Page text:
Scottish retail sales for July continue to be “underwhelming” as shoppers keep their hands in their pockets, the latest statistics show.
Total sales in Scotland decreased by 0.3% compared with July 2018, when they had increased by 1.1%. This is above the 3-month average decline of 1.9% but below the 12-month average decline of 0.1%.
Scottish sales decreased by 0.4% on a like-for-like basis compared with July 2018, when they had increased by 0.1%, which is above the three-month average decrease of 2.4%.
Although the value of grocery sales increased, much of this has been attributed to rising food inflation.
Clothing, footwear, along with health and beauty categories all struggled.
David Lonsdale, director of the Scottish Retail Consortium said: “The value of Scottish retail sales edged down last month, admittedly after a tough comparable July in 2018.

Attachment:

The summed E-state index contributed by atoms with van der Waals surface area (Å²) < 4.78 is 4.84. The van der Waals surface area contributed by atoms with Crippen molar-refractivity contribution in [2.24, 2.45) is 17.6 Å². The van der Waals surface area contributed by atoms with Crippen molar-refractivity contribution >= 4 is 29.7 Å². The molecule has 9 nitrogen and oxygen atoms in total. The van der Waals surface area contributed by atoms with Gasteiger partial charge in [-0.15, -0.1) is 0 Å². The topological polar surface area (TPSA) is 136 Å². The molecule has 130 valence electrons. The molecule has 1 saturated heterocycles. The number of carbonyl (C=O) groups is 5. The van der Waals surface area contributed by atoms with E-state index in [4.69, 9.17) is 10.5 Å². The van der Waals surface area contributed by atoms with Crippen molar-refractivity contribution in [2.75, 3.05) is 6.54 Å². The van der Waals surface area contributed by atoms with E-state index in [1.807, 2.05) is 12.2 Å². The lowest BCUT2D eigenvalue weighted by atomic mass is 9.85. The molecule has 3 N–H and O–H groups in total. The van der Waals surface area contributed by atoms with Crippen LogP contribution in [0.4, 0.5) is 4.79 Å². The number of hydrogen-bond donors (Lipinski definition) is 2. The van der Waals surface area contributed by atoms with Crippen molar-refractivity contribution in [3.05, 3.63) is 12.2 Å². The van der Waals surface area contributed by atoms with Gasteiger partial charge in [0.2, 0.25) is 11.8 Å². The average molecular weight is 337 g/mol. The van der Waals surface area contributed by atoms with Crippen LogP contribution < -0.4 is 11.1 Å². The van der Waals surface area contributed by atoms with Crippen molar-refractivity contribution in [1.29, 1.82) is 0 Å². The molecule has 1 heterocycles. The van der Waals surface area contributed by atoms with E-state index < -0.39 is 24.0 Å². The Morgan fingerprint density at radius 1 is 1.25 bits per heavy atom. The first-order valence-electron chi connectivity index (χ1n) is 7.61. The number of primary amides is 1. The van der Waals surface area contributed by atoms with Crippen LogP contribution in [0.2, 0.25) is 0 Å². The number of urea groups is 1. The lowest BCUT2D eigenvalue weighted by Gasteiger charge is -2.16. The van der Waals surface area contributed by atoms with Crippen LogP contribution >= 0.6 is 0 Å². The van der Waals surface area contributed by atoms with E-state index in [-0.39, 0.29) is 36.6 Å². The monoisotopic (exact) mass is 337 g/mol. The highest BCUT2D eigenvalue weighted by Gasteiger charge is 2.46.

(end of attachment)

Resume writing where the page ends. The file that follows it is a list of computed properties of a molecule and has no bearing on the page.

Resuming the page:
“The dip was at a much more modest rate than witnessed the previous month and comes after disappointing footfall figures unveiled earlier this week.
“Shoppers have kept a firm grip on their purses and wallets of late, with July rounding off an underwhelming three months for the industry.
“Indeed, over the past year as a whole retail sales have essentially been flat.”
Total non-food sales decreased by 1.9% in July compared to July 2018, when they had decreased by 2.4%.
This is above both the three-month and 12-month average declines of 4.3% and 2.2% respectively.
Adjusted for the estimated effect of online sales, total non-food sales decreased by 0.7% in July versus July 2018, when they had decreased by 0.5%.
Paul Martin, UK head of retail for KPMG warned retailers that now is the time to develop a clear strategy focussed on managing immdeiate cost efficiences and exploring growth opportunities through new buisness models or partnership.
Mr Martin said: “The latest figures will not provide much welcome news.
“The long-term outlook for Scotland’s high streets continues to remain challenging”